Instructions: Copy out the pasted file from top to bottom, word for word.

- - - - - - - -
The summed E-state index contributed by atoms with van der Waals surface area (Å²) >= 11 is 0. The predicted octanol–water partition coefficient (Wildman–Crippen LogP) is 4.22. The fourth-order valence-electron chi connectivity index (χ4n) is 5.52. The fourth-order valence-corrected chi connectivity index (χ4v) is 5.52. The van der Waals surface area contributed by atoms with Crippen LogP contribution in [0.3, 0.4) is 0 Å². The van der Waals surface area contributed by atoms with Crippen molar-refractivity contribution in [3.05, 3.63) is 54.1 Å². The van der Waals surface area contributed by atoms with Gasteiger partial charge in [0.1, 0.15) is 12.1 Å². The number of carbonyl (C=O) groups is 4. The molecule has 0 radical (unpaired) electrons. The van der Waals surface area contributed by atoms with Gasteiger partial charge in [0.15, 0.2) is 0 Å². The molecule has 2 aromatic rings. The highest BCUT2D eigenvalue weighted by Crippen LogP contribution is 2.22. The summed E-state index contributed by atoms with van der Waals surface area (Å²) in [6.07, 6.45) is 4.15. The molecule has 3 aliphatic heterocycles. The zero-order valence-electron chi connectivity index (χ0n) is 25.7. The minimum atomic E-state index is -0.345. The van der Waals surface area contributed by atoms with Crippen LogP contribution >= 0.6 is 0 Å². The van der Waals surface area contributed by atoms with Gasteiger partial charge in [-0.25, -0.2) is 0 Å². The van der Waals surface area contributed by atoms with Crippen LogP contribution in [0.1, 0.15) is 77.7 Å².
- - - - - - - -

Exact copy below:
The summed E-state index contributed by atoms with van der Waals surface area (Å²) >= 11 is 0. The predicted octanol–water partition coefficient (Wildman–Crippen LogP) is 4.22. The fourth-order valence-electron chi connectivity index (χ4n) is 5.52. The fourth-order valence-corrected chi connectivity index (χ4v) is 5.52. The van der Waals surface area contributed by atoms with Crippen LogP contribution in [0.3, 0.4) is 0 Å². The van der Waals surface area contributed by atoms with Crippen molar-refractivity contribution in [3.05, 3.63) is 54.1 Å². The van der Waals surface area contributed by atoms with Gasteiger partial charge in [0.1, 0.15) is 12.1 Å². The number of carbonyl (C=O) groups is 4. The molecule has 0 radical (unpaired) electrons. The van der Waals surface area contributed by atoms with Gasteiger partial charge in [0.15, 0.2) is 0 Å². The molecule has 2 aromatic rings. The highest BCUT2D eigenvalue weighted by Crippen LogP contribution is 2.22. The summed E-state index contributed by atoms with van der Waals surface area (Å²) in [6.07, 6.45) is 4.15. The molecule has 3 aliphatic heterocycles. The zero-order valence-electron chi connectivity index (χ0n) is 25.7. The minimum atomic E-state index is -0.345. The van der Waals surface area contributed by atoms with Crippen LogP contribution >= 0.6 is 0 Å². The van der Waals surface area contributed by atoms with Gasteiger partial charge in [-0.25, -0.2) is 0 Å². The van der Waals surface area contributed by atoms with Crippen LogP contribution in [0.1, 0.15) is 77.7 Å².